There is anticipation that is rewarded, and there is what happened Monday afternoon at Nationals Park. Washington has hosted 80 seasons of major league baseball, nine since the sport returned in 2005, and even before Stephen Strasburg unleashed his first fastball and Bryce Harper took his first swing, this one brimmed with possibility. And on a day the Nationals began by revealing the 2012 National League East Champions banner above their massive scoreboard, they followed with something more dramatic: unleashing Strasburg and Harper on the rest of baseball.
The right-handed pitcher, just 24, and the precocious outfielder, all of 20, embody baseball’s renaissance here, and they all but staged a public game of one-upsmanship in front of a crowd that — suddenly, it seems — expects extraordinary performances. Strasburg threw seven clinical innings in which the Miami Marlins looked all but helpless, and Harper hit a missile-like home run in each of his first two at-bats, the only runs necessary in what became a 2-0 victory on opening day.
“Kind of a storybook day,” was how reliever Tyler Clippard characterized it, and for a couple of hours, it felt that way, with a pair of 100-loss seasons slipping into more distant memory, new accomplishments seemingly lurking around every corner. Yet baseball is, more than anything, a grind. In no sport is the result of one particular game less meaningful. Still, after what Harper and Strasburg did in front of a regular season record crowd of 45,274, so many wearing red, where will expectations go?
“The way that it’s changed in a quick five or six years, the outlook for this team, the excitement for the organization, and just baseball in general . . . it’s exciting for all of us,” said third baseman Ryan Zimmerman, who well remembers those 100-loss seasons. “You want to be a part of a team that has a city behind it.”
Monday, it felt like that city — scarred by three decades without baseball, then seven years with a mediocre product — was squarely behind the Nationals. The once hapless franchise is the chic pick to win the World Series. Strasburg and Harper have each appeared on the cover of Sports Illustrated this spring. And just after 9 a.m. — four hours before game-time – Laura and Ed Williams finished their drive in from Vienna, pulled into a parking lot across the street from the park as soon as the gate opened, plopped out two chairs behind their car, and basked in both sunlight and anticipation.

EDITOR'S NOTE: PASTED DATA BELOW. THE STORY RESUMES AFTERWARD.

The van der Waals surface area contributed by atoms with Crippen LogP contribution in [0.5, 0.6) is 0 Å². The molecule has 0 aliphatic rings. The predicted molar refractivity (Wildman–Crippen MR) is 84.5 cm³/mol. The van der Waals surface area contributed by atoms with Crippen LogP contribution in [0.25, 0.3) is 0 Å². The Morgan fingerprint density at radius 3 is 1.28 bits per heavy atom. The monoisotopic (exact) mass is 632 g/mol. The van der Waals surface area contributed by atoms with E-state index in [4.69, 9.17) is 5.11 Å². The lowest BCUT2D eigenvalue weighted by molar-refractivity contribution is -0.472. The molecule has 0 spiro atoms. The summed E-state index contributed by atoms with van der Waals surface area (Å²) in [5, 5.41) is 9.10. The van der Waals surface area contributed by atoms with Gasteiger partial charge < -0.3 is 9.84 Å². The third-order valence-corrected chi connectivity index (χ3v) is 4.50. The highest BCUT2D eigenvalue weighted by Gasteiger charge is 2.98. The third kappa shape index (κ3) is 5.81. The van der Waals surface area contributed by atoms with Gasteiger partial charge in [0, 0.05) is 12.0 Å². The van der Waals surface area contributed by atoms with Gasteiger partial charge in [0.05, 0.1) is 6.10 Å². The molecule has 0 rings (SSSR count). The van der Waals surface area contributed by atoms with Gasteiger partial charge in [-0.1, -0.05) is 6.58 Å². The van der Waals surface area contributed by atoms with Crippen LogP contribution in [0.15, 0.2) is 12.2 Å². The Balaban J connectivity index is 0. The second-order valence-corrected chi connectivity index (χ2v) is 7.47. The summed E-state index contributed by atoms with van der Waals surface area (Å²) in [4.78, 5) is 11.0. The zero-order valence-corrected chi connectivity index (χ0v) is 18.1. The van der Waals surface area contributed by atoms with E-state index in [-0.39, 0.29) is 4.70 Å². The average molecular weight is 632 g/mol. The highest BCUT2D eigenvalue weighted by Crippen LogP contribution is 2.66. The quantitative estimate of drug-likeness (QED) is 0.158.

“It’s exciting to see so many people being here,” said Ed Williams, an admitted baseball junky. “You have that thought that, ‘We were here from the beginning, and those people are coming now.’ But still, I never thought I’d see this.”
“This” turned out to be a packed house, with the red-clad fans positioned in their seats in plenty of time for the pregame ceremony in which the Nationals embraced the success of last season by honoring a slew of award winners — Harper as the National League’s rookie of the year, Davey Johnson as the manager of the year, General Manager Mike Rizzo as the executive of the year, and on and on.
“You knew that everyone got all these awards,” Clippard said. “But looking at them on the table, you’re like, ‘Jeez. That’s a lot of them.’ But it gives us confidence to know what we’re capable of and the type of talent that we have in this locker room.”
None is more talented as a hitter than Harper, none more talented as a pitcher than Strasburg, both once the first overall choice in baseball’s draft. In a way, even as they excelled Monday, they are constant reminders of where this organization once was, because in order to be able to select them, the Nationals had to finish with baseball’s worst record in back-to-back years.
“We hit the jackpot in Vegas the two years we had 59 wins with Strasburg and Harper, and that was great,” said Mark Lerner, one of the team’s principal owners. “But somebody once said to me, ‘You know, you’ll look back on those days with 59 wins and just smile, because you’ll never believe it happened.’
“It’s true. On a day like today, you look back and smile and say, ‘It’s part of the process.’ And now, hopefully, we have a town that’s totally excited about this.”
When Harper launched his first homer in the bottom of the first, there was little doubt about that emotion. He all but sprinted around the bases as the crowd thundered. “I was really excited about that one,” he allowed later. And when he powered another into the right field seats in the fourth, there was bedlam. The phenom was forced to come to the top step of the dugout for a wave to the crowd, a curtain call.
Strasburg responded to that flair with an efficient ferocity, allowing a leadoff single, then retiring the next 19 men he faced. And when the team’s new closer, Rafael Soriano, recorded one last strikeout to end the game, Harper ran to meet center fielder Denard Span, leaping and chest-bumping in celebration. Strasburg, in turn, calmly fell in line with his teammates to exchange high-fives, a workmanlike response to what was, in so many ways, an extraordinary day.
“You couldn’t really have scripted it too much better,” Clippard said.
Really? Ask Harper, who isn’t one to lower expectations.
“I think a perfect formula would be a World Series win,” he said. “That’d be pretty cool.”
There are 161 games left to play over the next 180 days, and anything could happen. But for one day, an offseason’s worth of anticipation was rewarded, and the possibilities seemed limitless.